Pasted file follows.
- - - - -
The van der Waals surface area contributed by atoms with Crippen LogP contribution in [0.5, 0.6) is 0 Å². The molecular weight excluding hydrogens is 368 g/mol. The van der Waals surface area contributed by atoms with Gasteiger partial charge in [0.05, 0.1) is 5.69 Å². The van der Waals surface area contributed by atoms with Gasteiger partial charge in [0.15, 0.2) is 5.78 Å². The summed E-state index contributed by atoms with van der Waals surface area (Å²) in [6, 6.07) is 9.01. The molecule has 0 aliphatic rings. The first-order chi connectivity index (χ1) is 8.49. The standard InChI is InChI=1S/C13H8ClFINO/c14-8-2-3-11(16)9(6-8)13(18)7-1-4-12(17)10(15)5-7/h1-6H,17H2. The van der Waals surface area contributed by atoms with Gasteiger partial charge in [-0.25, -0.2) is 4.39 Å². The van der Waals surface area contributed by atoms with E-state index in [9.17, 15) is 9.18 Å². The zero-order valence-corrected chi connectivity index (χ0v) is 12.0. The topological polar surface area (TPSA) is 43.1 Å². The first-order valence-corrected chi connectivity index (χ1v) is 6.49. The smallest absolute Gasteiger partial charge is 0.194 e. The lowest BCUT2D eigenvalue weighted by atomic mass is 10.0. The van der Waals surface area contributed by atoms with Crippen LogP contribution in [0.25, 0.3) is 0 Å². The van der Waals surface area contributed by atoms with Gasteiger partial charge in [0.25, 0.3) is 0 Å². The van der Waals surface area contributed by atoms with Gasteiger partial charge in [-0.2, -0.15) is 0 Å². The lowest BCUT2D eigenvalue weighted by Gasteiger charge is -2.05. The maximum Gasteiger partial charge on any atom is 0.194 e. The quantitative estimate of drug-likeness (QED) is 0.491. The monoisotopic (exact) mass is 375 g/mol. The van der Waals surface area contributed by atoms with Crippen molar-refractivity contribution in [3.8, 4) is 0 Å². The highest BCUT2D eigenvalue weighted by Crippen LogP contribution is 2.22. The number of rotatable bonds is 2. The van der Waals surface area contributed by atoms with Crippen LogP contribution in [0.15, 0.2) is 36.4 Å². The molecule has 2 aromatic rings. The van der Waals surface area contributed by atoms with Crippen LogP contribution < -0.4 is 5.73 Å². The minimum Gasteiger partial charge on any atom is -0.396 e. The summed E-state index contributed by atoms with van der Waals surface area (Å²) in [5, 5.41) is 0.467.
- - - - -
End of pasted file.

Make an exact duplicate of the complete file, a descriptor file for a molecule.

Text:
The van der Waals surface area contributed by atoms with Crippen LogP contribution in [0.5, 0.6) is 0 Å². The molecular weight excluding hydrogens is 368 g/mol. The van der Waals surface area contributed by atoms with Gasteiger partial charge in [0.05, 0.1) is 5.69 Å². The van der Waals surface area contributed by atoms with Gasteiger partial charge in [0.15, 0.2) is 5.78 Å². The summed E-state index contributed by atoms with van der Waals surface area (Å²) in [6, 6.07) is 9.01. The molecule has 0 aliphatic rings. The first-order chi connectivity index (χ1) is 8.49. The standard InChI is InChI=1S/C13H8ClFINO/c14-8-2-3-11(16)9(6-8)13(18)7-1-4-12(17)10(15)5-7/h1-6H,17H2. The van der Waals surface area contributed by atoms with Gasteiger partial charge in [-0.25, -0.2) is 4.39 Å². The van der Waals surface area contributed by atoms with E-state index in [9.17, 15) is 9.18 Å². The zero-order valence-corrected chi connectivity index (χ0v) is 12.0. The topological polar surface area (TPSA) is 43.1 Å². The first-order valence-corrected chi connectivity index (χ1v) is 6.49. The smallest absolute Gasteiger partial charge is 0.194 e. The lowest BCUT2D eigenvalue weighted by atomic mass is 10.0. The van der Waals surface area contributed by atoms with Crippen LogP contribution in [0.25, 0.3) is 0 Å². The van der Waals surface area contributed by atoms with Gasteiger partial charge in [0.25, 0.3) is 0 Å². The van der Waals surface area contributed by atoms with Gasteiger partial charge in [-0.2, -0.15) is 0 Å². The lowest BCUT2D eigenvalue weighted by Gasteiger charge is -2.05. The maximum Gasteiger partial charge on any atom is 0.194 e. The quantitative estimate of drug-likeness (QED) is 0.491. The monoisotopic (exact) mass is 375 g/mol. The van der Waals surface area contributed by atoms with Crippen molar-refractivity contribution in [3.8, 4) is 0 Å². The highest BCUT2D eigenvalue weighted by Crippen LogP contribution is 2.22. The number of rotatable bonds is 2. The van der Waals surface area contributed by atoms with Crippen LogP contribution in [0.15, 0.2) is 36.4 Å². The molecule has 2 aromatic rings. The van der Waals surface area contributed by atoms with Crippen LogP contribution < -0.4 is 5.73 Å². The minimum Gasteiger partial charge on any atom is -0.396 e. The summed E-state index contributed by atoms with van der Waals surface area (Å²) in [5, 5.41) is 0.467.